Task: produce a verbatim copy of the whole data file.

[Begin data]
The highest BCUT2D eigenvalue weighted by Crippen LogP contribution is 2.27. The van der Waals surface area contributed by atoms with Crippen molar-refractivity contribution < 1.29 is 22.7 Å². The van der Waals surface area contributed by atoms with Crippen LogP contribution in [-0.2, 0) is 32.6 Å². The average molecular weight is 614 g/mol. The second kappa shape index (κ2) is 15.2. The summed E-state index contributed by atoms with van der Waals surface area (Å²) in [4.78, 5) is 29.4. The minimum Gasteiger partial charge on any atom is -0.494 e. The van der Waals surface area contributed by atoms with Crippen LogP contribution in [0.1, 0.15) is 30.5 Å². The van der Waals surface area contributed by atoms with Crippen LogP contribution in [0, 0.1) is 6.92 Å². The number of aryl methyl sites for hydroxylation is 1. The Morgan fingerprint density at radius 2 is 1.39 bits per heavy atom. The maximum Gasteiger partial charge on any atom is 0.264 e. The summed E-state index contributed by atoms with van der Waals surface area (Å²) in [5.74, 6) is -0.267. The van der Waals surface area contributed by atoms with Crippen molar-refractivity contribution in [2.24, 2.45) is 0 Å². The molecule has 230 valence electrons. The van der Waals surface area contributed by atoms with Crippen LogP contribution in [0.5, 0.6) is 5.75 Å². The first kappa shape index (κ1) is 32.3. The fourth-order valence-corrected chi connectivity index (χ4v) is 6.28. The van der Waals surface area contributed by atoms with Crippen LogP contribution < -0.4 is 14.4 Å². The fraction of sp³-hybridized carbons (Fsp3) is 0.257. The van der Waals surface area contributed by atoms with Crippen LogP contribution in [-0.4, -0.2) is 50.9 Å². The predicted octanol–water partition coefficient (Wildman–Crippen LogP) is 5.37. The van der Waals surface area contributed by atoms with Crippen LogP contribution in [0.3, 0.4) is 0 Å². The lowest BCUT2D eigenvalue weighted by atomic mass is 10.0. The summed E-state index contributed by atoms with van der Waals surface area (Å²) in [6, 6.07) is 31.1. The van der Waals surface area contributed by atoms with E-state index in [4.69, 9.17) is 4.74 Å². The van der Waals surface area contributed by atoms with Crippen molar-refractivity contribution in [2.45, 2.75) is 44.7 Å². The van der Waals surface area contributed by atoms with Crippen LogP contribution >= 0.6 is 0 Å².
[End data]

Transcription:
The highest BCUT2D eigenvalue weighted by Crippen LogP contribution is 2.27. The van der Waals surface area contributed by atoms with Crippen molar-refractivity contribution < 1.29 is 22.7 Å². The van der Waals surface area contributed by atoms with Crippen LogP contribution in [-0.2, 0) is 32.6 Å². The average molecular weight is 614 g/mol. The second kappa shape index (κ2) is 15.2. The summed E-state index contributed by atoms with van der Waals surface area (Å²) in [4.78, 5) is 29.4. The minimum Gasteiger partial charge on any atom is -0.494 e. The van der Waals surface area contributed by atoms with Crippen LogP contribution in [0.1, 0.15) is 30.5 Å². The van der Waals surface area contributed by atoms with Crippen LogP contribution in [0, 0.1) is 6.92 Å². The number of aryl methyl sites for hydroxylation is 1. The Morgan fingerprint density at radius 2 is 1.39 bits per heavy atom. The maximum Gasteiger partial charge on any atom is 0.264 e. The summed E-state index contributed by atoms with van der Waals surface area (Å²) in [5.74, 6) is -0.267. The van der Waals surface area contributed by atoms with Crippen molar-refractivity contribution in [2.24, 2.45) is 0 Å². The molecule has 230 valence electrons. The van der Waals surface area contributed by atoms with Crippen LogP contribution in [0.5, 0.6) is 5.75 Å². The first kappa shape index (κ1) is 32.3. The fourth-order valence-corrected chi connectivity index (χ4v) is 6.28. The van der Waals surface area contributed by atoms with Crippen LogP contribution < -0.4 is 14.4 Å². The fraction of sp³-hybridized carbons (Fsp3) is 0.257. The van der Waals surface area contributed by atoms with Crippen LogP contribution in [-0.4, -0.2) is 50.9 Å². The predicted octanol–water partition coefficient (Wildman–Crippen LogP) is 5.37. The van der Waals surface area contributed by atoms with Crippen LogP contribution in [0.3, 0.4) is 0 Å². The lowest BCUT2D eigenvalue weighted by atomic mass is 10.0. The summed E-state index contributed by atoms with van der Waals surface area (Å²) in [6, 6.07) is 31.1. The van der Waals surface area contributed by atoms with E-state index in [4.69, 9.17) is 4.74 Å². The van der Waals surface area contributed by atoms with Crippen molar-refractivity contribution in [2.45, 2.75) is 44.7 Å². The van der Waals surface area contributed by atoms with Crippen LogP contribution >= 0.6 is 0 Å².